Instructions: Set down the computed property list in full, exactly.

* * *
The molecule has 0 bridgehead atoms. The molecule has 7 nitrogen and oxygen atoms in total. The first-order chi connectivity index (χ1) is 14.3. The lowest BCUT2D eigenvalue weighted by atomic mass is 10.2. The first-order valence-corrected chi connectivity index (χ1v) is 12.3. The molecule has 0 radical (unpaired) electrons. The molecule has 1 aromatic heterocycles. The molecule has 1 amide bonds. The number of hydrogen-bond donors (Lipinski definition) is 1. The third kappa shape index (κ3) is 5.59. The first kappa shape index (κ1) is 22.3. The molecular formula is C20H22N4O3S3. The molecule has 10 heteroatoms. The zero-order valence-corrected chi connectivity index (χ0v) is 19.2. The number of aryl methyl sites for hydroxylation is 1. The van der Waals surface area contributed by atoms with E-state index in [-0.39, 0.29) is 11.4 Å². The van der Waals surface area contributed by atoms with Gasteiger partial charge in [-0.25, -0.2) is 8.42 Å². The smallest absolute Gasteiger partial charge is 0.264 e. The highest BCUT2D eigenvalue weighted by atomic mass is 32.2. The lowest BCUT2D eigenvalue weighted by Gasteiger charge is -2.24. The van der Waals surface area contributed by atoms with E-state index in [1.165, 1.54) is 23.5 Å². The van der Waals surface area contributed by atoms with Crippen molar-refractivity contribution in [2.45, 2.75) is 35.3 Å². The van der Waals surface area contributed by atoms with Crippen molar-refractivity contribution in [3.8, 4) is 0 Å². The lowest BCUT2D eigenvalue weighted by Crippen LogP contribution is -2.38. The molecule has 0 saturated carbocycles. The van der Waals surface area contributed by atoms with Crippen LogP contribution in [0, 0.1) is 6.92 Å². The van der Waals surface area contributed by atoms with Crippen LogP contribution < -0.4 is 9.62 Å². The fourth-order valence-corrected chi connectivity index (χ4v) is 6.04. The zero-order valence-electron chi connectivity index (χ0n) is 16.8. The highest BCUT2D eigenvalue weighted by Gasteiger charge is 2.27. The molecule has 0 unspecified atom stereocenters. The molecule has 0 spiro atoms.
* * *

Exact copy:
The molecule has 0 bridgehead atoms. The molecule has 7 nitrogen and oxygen atoms in total. The first-order chi connectivity index (χ1) is 14.3. The lowest BCUT2D eigenvalue weighted by atomic mass is 10.2. The first-order valence-corrected chi connectivity index (χ1v) is 12.3. The molecule has 0 radical (unpaired) electrons. The molecule has 1 aromatic heterocycles. The molecule has 1 amide bonds. The number of hydrogen-bond donors (Lipinski definition) is 1. The third kappa shape index (κ3) is 5.59. The first kappa shape index (κ1) is 22.3. The molecular formula is C20H22N4O3S3. The molecule has 10 heteroatoms. The zero-order valence-corrected chi connectivity index (χ0v) is 19.2. The number of aryl methyl sites for hydroxylation is 1. The van der Waals surface area contributed by atoms with E-state index in [-0.39, 0.29) is 11.4 Å². The van der Waals surface area contributed by atoms with Gasteiger partial charge in [-0.25, -0.2) is 8.42 Å². The smallest absolute Gasteiger partial charge is 0.264 e. The highest BCUT2D eigenvalue weighted by atomic mass is 32.2. The lowest BCUT2D eigenvalue weighted by Gasteiger charge is -2.24. The van der Waals surface area contributed by atoms with E-state index in [1.165, 1.54) is 23.5 Å². The van der Waals surface area contributed by atoms with Crippen molar-refractivity contribution in [2.45, 2.75) is 35.3 Å². The van der Waals surface area contributed by atoms with Crippen molar-refractivity contribution in [3.8, 4) is 0 Å². The lowest BCUT2D eigenvalue weighted by Crippen LogP contribution is -2.38. The molecule has 0 saturated carbocycles. The van der Waals surface area contributed by atoms with Crippen LogP contribution in [0, 0.1) is 6.92 Å². The van der Waals surface area contributed by atoms with Crippen LogP contribution < -0.4 is 9.62 Å². The fourth-order valence-corrected chi connectivity index (χ4v) is 6.04. The zero-order valence-electron chi connectivity index (χ0n) is 16.8. The highest BCUT2D eigenvalue weighted by Gasteiger charge is 2.27. The molecule has 0 unspecified atom stereocenters. The molecule has 0 spiro atoms.